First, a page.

• Your life and health are your own responsibility.
• Your decisions to act (or not act) based on information or advice anyone provides you—including me—are your own responsibility.


Fall Colors, And A Temporary Pause In The Action

The aspens peaked this past weekend. Unlike last year, when storms blew away the leaves as soon as they turned, we had a succession of freezing nights with little wind.

Aspens along the road

Aspens in full color

Scotts Lake

More Aspens turning color

Aspens in full golden fall colors on the mountainside

Click for larger version


I’m taking some time off.

Don’t worry: I haven’t gone vegan, run out of ideas, or accepted a job with ADM’s Public Relations department! I will continue to research, understand, and synthesize evolutionary concordance and discordance, and I will continue to explain what I’ve learned to you, my readers, as best I can.

I’ll still respond to comments, and I’ll still participate in the forums. I may even publish new articles on subjects I believe worthy of your attention. But for now, I need to use my time for some projects that don’t translate well into in-depth weekly articles about paleonutrition. And, frankly, I’m a bit burned out.

I don’t know exactly when I’ll resume publishing paleo articles: it won’t be six months, but it won’t be next week, either. Meanwhile, if you sign up for my newsletter, you’ll be the first to know. (The signup is in the right sidebar, or you can check the box when you leave a comment.)

Live in freedom, live in beauty.


On The Path

Postscript: If you haven’t yet read my previous articles, organized by topic in the index, now is a great time to catch up on what you’ve missed. And if you find my articles interesting, informative, or valuable, the odds are very good that you’ll find The Gnoll Credo as meaningful as many others have.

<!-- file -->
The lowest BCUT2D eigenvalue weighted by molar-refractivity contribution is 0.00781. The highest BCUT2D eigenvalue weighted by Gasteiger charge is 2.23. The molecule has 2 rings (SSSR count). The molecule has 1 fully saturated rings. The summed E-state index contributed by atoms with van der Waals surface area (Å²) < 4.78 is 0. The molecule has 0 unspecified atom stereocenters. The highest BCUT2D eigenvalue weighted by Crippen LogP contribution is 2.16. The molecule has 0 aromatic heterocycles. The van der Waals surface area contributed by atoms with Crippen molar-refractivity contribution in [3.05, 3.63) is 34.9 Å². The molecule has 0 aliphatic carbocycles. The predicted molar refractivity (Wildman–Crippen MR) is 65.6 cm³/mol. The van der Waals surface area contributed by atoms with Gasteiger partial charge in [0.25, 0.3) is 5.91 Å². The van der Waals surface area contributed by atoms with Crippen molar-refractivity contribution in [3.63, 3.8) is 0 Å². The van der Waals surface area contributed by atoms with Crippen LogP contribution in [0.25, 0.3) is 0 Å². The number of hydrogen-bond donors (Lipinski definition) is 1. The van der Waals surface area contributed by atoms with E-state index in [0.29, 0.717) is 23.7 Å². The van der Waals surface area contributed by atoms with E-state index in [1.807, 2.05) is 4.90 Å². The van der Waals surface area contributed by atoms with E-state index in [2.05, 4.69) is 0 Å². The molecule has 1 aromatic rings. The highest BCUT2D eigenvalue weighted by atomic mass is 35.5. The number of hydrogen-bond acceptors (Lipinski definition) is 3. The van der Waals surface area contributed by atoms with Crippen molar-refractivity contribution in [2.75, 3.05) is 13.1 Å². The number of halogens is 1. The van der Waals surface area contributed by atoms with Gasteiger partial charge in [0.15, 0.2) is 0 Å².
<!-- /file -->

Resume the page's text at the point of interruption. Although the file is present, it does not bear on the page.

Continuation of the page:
(Not interested in fiction? Read this brief exchange from the forums.)

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Permalink: Fall Colors, And A Temporary Pause In The Action
  • Fernando Faria

    Good luck, come back fast.

    Nice pics

  • Ash

    lol @ going … yeah right! ;)

  • Beautiful pictures, J! This reminds me that I should get off the moors and take more woodland walks before the leaves are all gone.

    With your incredible commitment to writing a new article each week and the quality of them, I think you’re well deserving of a good break. See you around …

  • Ash

    sorry i meant lol @ going vegan!

  • JasonS

    Unacceptable! Get back to work!

    Only kidding. You have already made a fantastic contribution to our community, a community that will miss you, but we will wait patiently. Enjoy.

  • Sean

    I’ll be Bach–famous blogger last words!!! How much is CSPI paying you?

    Seriously, enjoy your hiatus, just don’t pull a Kurt Harris or Dr Dan (remember At Darwin’s Table?) on us, dig?

    Brilliant pics, BTW. Here we are entering that long dark tea time of the soul when the clouds come to stay and don’t leave until March or April or maybe July if they are feeling particularly obstinate, so I’m quite jealous to see all those crisp, bright colors, not to mention all those wide-open spaces.

  • John

    Hey, long time reader, new poster. Sorry JS, but I just can’t get behind you on this. Jobs are great – don’t get me wrong. We need to live, and unfortunately in the modern world, specifically the USA, that means you need money no matter where you are and therefore a job of some kind. It’s the cold, hard reality.

    But… I did a little researching on who ADM could be. Google made it quite obvious to who the biggest possible candidate is -